Mars: Sound Art Installed at Eastern

Written by Casey Collins

Sean Langlais is not your everyday contemporary artist. Rather than use canvas or clay, Langlais prefers to craft his art from metals and sound. In collaboration with the Department of Art and Art History, Eastern Connecticut State University is hosting an exhibition by Langlais titled, “Mars: A Sound Art Installation.” Showing from Oct. 6 to Dec.7, “Mars” is the first exhibition of its kind on Eastern’s campus. An opening reception was held Nov. 2.

Students listen to the tickting of Langlais' "sound art.":

Students listen to the tickting of Langlais’ “sound art.”:

When visitors enter the exhibit, they see a wall of metal that resembles a panel off a space shuttle rather than a piece of art. The exhibit can best be described as what Langlais calls “the ever-growing and complex relationship between organic processes in nature and newly emerging products of technology.” The display was created from 100 industrial panels, each rigged with a magnet and light-absorbent materials.

Upon closer inspection of the glimmering wall it becomes easier to understand what Langlais means. As the panels are hit with different degrees of light, each produces different sounds that mimic the static noise of nature. If you visit the art gallery during the day when it may be empty, you can hear the fair humming and whirring that comes from the simultaneous swinging of the magnets. It’s almost as if you were transported into the depth of the wilderness, with nothing but the faint chirp of insects surrounding you.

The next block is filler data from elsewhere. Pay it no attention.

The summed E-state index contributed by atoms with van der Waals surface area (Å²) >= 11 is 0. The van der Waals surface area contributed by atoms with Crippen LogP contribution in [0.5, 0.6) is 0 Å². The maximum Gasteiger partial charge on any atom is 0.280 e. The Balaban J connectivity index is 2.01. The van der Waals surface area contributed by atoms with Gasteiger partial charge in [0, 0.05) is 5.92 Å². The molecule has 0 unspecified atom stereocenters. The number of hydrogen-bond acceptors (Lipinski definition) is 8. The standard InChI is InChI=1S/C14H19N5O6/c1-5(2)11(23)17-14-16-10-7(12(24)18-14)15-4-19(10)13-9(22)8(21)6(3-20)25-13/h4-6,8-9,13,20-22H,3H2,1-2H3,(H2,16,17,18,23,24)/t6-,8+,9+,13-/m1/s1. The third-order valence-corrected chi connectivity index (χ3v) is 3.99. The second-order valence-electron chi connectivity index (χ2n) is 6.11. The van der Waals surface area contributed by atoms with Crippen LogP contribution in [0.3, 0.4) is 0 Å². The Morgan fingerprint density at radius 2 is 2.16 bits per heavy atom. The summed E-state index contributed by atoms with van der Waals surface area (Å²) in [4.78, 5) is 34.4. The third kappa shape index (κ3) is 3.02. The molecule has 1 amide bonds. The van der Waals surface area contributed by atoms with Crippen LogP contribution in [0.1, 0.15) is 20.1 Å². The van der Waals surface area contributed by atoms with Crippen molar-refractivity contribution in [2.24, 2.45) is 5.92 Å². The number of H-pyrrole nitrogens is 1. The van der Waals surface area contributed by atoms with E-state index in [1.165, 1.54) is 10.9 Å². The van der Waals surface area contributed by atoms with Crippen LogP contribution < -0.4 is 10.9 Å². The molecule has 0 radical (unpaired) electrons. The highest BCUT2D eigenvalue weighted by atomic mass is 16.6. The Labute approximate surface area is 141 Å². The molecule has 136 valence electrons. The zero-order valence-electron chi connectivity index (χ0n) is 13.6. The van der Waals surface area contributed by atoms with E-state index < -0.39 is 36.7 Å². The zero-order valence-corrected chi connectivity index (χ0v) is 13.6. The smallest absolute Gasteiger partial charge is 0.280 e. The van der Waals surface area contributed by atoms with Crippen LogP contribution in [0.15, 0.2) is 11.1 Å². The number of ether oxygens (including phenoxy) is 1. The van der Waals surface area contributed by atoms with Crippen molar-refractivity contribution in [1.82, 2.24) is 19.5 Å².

Langlais has always been fascinated with sound art. Since he was 15 years old he has considered himself to be a tinkerer, playing with and creating new things from materials that would come to form the basis of his art. He also loved the outdoors, and found himself amazed at the complexity of simple aspects of nature such as water hitting a shoreline. Admittedly, he didn’t think he was creating sound art for many years, insisting that he was simply creating from his imagination and desiring to figure out how the world operates. “I’m painting my own painting of what I see as nature,” Langlais said, “and the nature I see today is technology.”

Mars Artist WorkThe Art Gallery is located in Room 112 of the Fine Arts Instructional Center, on the Eastern Connecticut State University campus. Gallery hours are Tuesdays and Wednesdays, from 11 to 5 p.m.; Thursdays from 1-7 p.m.; and Saturdays and Sundays from 2-5 p.m. Parking is available in the Cervantes parking garage and in the Student Center parking lot. For more information regarding this and other exhibitions at The Art Gallery, please call (860) 465-4659 or visit www.easternct.edu/artgallery.